Jerry Gray: Digital daydreamWritten by Jerry Gray | | email@example.com
Sitting here and thinking about why I have to postpone my article and listing of art studios in Toledo till next week … and debating how to best utilize a new digital projector at Bozarts … I’m stopped dead in my tracks. Digi Gal comes to mind. Within a minute and a half of blips and whirs, synaptic pops and split second daydreams I realize a rare original thought, I think.
The idea is … A digital gallery with flat screens and projectors, weekly/daily art exhibitions synchronized with prints and perhaps originals on hand or available by order. Archival limited editions produced on a variety of materials chosen either by the artist or by the patrons. With a good lawyer, a savvy online presence, industrious marketing, good music, a great sound guy, awesome art and a sincere stance, boom, there it is. The possibilities are endless once you get over the little hump of start-up. I mean, it would probably cost about 50,000 smacks to throw the whole thing together, even if you have a group of good friends who would know how to assemble such a mess of ideas.
With the Internet and the ease of file sharing, representation “could” become relatively easy to acquire with artists, offering them solo digital shows, group shows, archiving, limited edition printing and all sorts of marketing and sales opportunities without them having to even give up the original image. A total commission for a digital file and specified printing and distributing rights.
Photography, film, print making and digital media, would be the obvious choices to focus on, painting and sculpture both typically have a more tactile aesthetic to them, even if you don’t touch them. Not to mention the music, in the same way (digitally) could be shared and distributed with rights of use negotiated, but not costing anybody anything accept a patron bringing in a flash drive and a gallery kiosk of some sort. Compilation DVDs of artists could be produced for all those wall mounted flat screens out there in the world. The music could be marketed on the same Web and social sites as the images and POW, patrons can simply buy digital files with hard contracts on use of the files, or not depending on the artist’s desires. If set up correctly, even buy copies of the live music performance they just saw that night.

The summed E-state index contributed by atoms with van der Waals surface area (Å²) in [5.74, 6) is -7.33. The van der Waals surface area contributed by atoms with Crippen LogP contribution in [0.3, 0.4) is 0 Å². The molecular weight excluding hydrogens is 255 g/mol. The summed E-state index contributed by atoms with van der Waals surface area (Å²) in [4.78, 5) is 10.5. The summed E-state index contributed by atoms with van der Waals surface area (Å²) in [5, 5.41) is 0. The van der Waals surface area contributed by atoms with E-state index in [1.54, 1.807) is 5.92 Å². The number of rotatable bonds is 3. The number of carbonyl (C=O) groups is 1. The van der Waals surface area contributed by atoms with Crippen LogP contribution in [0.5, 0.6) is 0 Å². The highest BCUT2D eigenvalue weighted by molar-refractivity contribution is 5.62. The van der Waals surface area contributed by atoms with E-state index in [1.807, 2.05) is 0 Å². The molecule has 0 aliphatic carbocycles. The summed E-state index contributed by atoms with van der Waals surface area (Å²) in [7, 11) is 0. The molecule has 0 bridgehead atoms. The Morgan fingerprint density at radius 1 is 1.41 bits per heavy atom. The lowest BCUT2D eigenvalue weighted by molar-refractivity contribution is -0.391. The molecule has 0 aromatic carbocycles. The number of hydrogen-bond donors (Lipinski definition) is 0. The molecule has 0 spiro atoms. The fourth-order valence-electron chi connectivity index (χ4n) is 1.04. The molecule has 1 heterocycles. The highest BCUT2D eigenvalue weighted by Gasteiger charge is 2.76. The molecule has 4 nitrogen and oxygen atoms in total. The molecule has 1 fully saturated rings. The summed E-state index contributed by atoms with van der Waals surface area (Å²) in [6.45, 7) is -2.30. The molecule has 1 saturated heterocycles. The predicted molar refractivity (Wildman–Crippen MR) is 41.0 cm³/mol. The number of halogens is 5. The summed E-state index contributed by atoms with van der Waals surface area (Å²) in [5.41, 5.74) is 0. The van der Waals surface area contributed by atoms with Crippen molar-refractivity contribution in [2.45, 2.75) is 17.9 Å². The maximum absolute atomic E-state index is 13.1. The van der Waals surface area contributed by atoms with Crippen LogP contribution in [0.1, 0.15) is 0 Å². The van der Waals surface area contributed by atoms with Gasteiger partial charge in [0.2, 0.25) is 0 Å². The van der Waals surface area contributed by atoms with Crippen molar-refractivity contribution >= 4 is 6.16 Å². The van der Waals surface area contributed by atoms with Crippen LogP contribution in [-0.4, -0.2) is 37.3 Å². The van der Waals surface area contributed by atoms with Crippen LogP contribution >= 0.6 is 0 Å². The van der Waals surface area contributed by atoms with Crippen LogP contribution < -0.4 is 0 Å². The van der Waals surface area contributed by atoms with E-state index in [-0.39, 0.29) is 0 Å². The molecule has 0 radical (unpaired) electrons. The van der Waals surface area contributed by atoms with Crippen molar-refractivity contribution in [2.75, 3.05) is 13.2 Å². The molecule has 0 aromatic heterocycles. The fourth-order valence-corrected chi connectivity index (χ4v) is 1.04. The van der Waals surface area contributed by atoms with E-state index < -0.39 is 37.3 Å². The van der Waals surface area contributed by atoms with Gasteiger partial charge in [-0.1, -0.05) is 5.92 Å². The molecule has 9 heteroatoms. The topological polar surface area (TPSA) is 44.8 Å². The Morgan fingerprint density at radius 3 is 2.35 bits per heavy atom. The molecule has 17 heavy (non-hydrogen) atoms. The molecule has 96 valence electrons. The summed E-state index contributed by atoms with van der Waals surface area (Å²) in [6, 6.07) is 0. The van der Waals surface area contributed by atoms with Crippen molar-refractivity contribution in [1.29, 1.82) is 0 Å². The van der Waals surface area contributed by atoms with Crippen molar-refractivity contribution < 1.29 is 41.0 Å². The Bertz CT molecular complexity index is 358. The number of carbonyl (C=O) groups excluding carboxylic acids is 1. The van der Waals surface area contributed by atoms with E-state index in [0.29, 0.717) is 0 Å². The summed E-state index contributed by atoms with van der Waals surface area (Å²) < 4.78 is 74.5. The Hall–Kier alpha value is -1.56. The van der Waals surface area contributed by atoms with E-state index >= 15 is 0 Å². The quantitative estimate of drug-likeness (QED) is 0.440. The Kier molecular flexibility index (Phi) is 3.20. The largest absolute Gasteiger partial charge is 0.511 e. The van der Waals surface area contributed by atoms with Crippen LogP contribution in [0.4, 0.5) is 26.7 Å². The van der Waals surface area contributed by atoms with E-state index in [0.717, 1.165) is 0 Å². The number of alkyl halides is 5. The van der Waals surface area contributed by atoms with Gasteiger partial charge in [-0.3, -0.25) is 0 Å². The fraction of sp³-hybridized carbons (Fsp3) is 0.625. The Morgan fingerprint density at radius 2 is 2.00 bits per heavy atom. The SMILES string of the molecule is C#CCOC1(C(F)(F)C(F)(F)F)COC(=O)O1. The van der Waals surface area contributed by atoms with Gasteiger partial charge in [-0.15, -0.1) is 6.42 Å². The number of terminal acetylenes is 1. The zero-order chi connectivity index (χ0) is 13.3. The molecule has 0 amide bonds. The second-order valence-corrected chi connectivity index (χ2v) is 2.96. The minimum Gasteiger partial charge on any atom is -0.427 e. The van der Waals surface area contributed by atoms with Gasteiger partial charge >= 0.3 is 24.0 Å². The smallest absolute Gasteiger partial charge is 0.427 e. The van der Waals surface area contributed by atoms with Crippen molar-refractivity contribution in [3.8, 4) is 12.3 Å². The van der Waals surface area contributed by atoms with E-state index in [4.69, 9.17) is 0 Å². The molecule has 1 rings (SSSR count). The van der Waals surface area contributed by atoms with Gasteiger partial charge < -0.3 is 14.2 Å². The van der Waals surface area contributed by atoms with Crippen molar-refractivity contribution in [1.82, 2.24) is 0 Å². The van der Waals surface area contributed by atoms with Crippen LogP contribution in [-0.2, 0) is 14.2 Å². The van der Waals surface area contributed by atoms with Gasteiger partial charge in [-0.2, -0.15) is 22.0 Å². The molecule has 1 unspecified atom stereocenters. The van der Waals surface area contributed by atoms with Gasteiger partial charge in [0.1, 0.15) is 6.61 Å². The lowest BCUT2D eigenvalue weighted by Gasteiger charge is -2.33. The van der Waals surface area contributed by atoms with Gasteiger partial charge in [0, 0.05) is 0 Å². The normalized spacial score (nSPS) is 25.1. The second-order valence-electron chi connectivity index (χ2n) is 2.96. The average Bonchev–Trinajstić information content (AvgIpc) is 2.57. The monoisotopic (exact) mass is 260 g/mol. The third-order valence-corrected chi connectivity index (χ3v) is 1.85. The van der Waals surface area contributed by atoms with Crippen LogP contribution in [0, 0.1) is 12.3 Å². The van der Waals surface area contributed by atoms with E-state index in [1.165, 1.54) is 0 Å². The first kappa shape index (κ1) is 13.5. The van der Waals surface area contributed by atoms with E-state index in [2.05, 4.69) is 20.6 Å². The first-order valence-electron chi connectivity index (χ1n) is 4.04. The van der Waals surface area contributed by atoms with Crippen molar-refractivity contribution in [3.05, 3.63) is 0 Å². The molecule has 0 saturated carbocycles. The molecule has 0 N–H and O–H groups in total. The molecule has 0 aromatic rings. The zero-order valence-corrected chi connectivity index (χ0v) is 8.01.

So many ideas and possibilities come to mind as these thoughts come over me. I remember a similar idea from a couple years ago about a digital cultural archive and museum, local or not? A terabyte external drive is about a $100; 20 or 30 of them would be a good start. Then begin cataloging files, even marketing it as a service to artists along with slide and print worthy photo documentation which helps to support the existence of such a place. Digital media is so prevalent and easy to access, this could be an extremely comfortable and multifunctional method for patrons to purchase music and images.
OK, quick question: how much would you pay for a digital file of a symphony or rock show you just attended or perhaps for a digital image of your favorite painting at the museum or a gallery exhibition where you couldn’t afford what you wanted? You would be able to use the image on all kinds of digital devices, your phone, laptop, desktop, television, digital picture frames or perhaps print them yourself. If there is anything that I learned from Andy Warhol, it’s the simple fact, the more popular an image is the more valuable the original(s) become. Somebody will want it and both the business/organization and the artist win. So do it … or give me the money and I’ll do it, and name it after you, like Fifth Third Field. Cheers!
Jerry Gray is an artist, writer, vocalist, bartender, gallery owner and advocate of the Toledo Potential, including the retaining and featuring of
artistic talent and culture in our city.